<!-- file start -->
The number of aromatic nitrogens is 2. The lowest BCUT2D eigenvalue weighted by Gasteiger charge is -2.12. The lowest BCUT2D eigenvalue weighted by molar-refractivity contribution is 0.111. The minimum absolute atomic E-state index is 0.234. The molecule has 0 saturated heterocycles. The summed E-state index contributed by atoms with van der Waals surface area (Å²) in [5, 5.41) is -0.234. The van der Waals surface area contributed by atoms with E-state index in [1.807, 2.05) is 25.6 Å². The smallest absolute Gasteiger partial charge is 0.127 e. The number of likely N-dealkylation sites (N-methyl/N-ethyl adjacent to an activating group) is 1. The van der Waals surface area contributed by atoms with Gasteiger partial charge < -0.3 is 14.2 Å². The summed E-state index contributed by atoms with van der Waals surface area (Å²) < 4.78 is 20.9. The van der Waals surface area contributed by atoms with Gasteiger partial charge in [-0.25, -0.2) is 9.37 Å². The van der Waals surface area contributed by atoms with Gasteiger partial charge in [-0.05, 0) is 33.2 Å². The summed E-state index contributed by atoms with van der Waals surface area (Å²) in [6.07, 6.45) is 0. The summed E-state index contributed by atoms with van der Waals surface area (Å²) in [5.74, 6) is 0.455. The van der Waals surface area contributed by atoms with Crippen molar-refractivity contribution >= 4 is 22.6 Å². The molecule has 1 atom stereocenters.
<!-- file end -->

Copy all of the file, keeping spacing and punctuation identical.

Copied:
The number of aromatic nitrogens is 2. The lowest BCUT2D eigenvalue weighted by Gasteiger charge is -2.12. The lowest BCUT2D eigenvalue weighted by molar-refractivity contribution is 0.111. The minimum absolute atomic E-state index is 0.234. The molecule has 0 saturated heterocycles. The summed E-state index contributed by atoms with van der Waals surface area (Å²) in [5, 5.41) is -0.234. The van der Waals surface area contributed by atoms with E-state index in [1.807, 2.05) is 25.6 Å². The smallest absolute Gasteiger partial charge is 0.127 e. The number of likely N-dealkylation sites (N-methyl/N-ethyl adjacent to an activating group) is 1. The van der Waals surface area contributed by atoms with Gasteiger partial charge < -0.3 is 14.2 Å². The summed E-state index contributed by atoms with van der Waals surface area (Å²) < 4.78 is 20.9. The van der Waals surface area contributed by atoms with Gasteiger partial charge in [-0.25, -0.2) is 9.37 Å². The van der Waals surface area contributed by atoms with Gasteiger partial charge in [-0.05, 0) is 33.2 Å². The summed E-state index contributed by atoms with van der Waals surface area (Å²) in [6.07, 6.45) is 0. The summed E-state index contributed by atoms with van der Waals surface area (Å²) in [5.74, 6) is 0.455. The van der Waals surface area contributed by atoms with Crippen molar-refractivity contribution >= 4 is 22.6 Å². The molecule has 1 atom stereocenters.